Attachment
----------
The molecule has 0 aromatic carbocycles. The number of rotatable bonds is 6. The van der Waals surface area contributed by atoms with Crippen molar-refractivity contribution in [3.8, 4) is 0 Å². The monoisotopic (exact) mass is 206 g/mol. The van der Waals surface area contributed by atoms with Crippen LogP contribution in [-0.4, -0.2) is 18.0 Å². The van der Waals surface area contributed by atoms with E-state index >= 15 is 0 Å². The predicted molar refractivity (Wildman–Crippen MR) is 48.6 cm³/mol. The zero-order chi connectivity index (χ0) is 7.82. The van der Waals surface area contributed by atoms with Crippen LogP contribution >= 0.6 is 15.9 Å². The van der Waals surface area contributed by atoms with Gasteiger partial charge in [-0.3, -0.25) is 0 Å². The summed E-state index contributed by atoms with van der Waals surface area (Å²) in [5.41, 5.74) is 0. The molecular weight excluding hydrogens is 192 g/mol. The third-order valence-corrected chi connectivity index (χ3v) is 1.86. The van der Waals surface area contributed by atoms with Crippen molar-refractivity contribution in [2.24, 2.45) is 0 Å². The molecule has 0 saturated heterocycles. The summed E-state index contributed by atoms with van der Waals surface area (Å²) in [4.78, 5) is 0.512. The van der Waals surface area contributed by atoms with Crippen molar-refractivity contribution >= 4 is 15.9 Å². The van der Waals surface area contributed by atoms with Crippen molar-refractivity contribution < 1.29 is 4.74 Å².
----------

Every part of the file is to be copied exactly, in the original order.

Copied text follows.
The molecule has 0 aromatic carbocycles. The number of rotatable bonds is 6. The van der Waals surface area contributed by atoms with Crippen molar-refractivity contribution in [3.8, 4) is 0 Å². The monoisotopic (exact) mass is 206 g/mol. The van der Waals surface area contributed by atoms with Crippen LogP contribution in [-0.4, -0.2) is 18.0 Å². The van der Waals surface area contributed by atoms with E-state index >= 15 is 0 Å². The predicted molar refractivity (Wildman–Crippen MR) is 48.6 cm³/mol. The zero-order chi connectivity index (χ0) is 7.82. The van der Waals surface area contributed by atoms with Crippen LogP contribution >= 0.6 is 15.9 Å². The van der Waals surface area contributed by atoms with Gasteiger partial charge in [-0.3, -0.25) is 0 Å². The summed E-state index contributed by atoms with van der Waals surface area (Å²) in [5.41, 5.74) is 0. The molecular weight excluding hydrogens is 192 g/mol. The third-order valence-corrected chi connectivity index (χ3v) is 1.86. The van der Waals surface area contributed by atoms with Crippen molar-refractivity contribution in [2.24, 2.45) is 0 Å². The molecule has 0 saturated heterocycles. The summed E-state index contributed by atoms with van der Waals surface area (Å²) in [4.78, 5) is 0.512. The van der Waals surface area contributed by atoms with Crippen molar-refractivity contribution >= 4 is 15.9 Å². The van der Waals surface area contributed by atoms with Crippen molar-refractivity contribution < 1.29 is 4.74 Å².